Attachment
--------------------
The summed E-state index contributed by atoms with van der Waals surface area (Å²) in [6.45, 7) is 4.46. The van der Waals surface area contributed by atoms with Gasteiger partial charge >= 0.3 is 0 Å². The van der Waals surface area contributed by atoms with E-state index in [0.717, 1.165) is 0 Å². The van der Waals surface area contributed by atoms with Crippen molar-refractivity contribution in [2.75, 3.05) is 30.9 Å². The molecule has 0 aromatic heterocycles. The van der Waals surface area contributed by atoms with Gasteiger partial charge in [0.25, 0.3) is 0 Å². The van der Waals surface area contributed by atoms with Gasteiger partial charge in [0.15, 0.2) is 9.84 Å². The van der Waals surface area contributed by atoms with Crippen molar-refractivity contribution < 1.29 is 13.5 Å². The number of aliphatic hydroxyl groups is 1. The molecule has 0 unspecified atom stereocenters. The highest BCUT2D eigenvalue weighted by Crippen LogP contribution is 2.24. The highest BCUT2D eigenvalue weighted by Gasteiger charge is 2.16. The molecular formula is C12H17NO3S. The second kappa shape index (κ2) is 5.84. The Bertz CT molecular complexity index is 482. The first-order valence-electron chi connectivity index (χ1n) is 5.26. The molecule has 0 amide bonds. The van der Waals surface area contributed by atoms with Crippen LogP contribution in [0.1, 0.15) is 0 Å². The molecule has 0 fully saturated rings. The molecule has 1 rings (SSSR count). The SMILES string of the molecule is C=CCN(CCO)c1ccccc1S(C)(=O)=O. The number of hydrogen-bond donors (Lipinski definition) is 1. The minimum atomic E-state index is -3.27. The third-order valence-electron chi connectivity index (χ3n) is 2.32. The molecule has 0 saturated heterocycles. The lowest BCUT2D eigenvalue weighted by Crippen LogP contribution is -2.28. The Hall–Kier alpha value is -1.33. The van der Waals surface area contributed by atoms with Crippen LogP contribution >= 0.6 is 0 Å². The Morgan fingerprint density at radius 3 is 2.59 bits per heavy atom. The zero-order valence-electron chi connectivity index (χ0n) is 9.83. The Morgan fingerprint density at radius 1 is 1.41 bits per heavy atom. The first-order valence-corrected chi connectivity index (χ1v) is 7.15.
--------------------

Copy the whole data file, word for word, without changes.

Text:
The summed E-state index contributed by atoms with van der Waals surface area (Å²) in [6.45, 7) is 4.46. The van der Waals surface area contributed by atoms with Gasteiger partial charge >= 0.3 is 0 Å². The van der Waals surface area contributed by atoms with E-state index in [0.717, 1.165) is 0 Å². The van der Waals surface area contributed by atoms with Crippen molar-refractivity contribution in [2.75, 3.05) is 30.9 Å². The molecule has 0 aromatic heterocycles. The van der Waals surface area contributed by atoms with Gasteiger partial charge in [0.25, 0.3) is 0 Å². The van der Waals surface area contributed by atoms with Gasteiger partial charge in [0.15, 0.2) is 9.84 Å². The van der Waals surface area contributed by atoms with Crippen molar-refractivity contribution < 1.29 is 13.5 Å². The number of aliphatic hydroxyl groups is 1. The molecule has 0 unspecified atom stereocenters. The highest BCUT2D eigenvalue weighted by Crippen LogP contribution is 2.24. The highest BCUT2D eigenvalue weighted by Gasteiger charge is 2.16. The molecular formula is C12H17NO3S. The second kappa shape index (κ2) is 5.84. The Bertz CT molecular complexity index is 482. The first-order valence-electron chi connectivity index (χ1n) is 5.26. The molecule has 0 amide bonds. The van der Waals surface area contributed by atoms with Crippen LogP contribution in [0.1, 0.15) is 0 Å². The molecule has 0 fully saturated rings. The molecule has 1 rings (SSSR count). The SMILES string of the molecule is C=CCN(CCO)c1ccccc1S(C)(=O)=O. The number of hydrogen-bond donors (Lipinski definition) is 1. The minimum atomic E-state index is -3.27. The third-order valence-electron chi connectivity index (χ3n) is 2.32. The molecule has 0 saturated heterocycles. The lowest BCUT2D eigenvalue weighted by Crippen LogP contribution is -2.28. The Hall–Kier alpha value is -1.33. The van der Waals surface area contributed by atoms with Crippen LogP contribution >= 0.6 is 0 Å². The Morgan fingerprint density at radius 3 is 2.59 bits per heavy atom. The zero-order valence-electron chi connectivity index (χ0n) is 9.83. The Morgan fingerprint density at radius 1 is 1.41 bits per heavy atom. The first-order valence-corrected chi connectivity index (χ1v) is 7.15.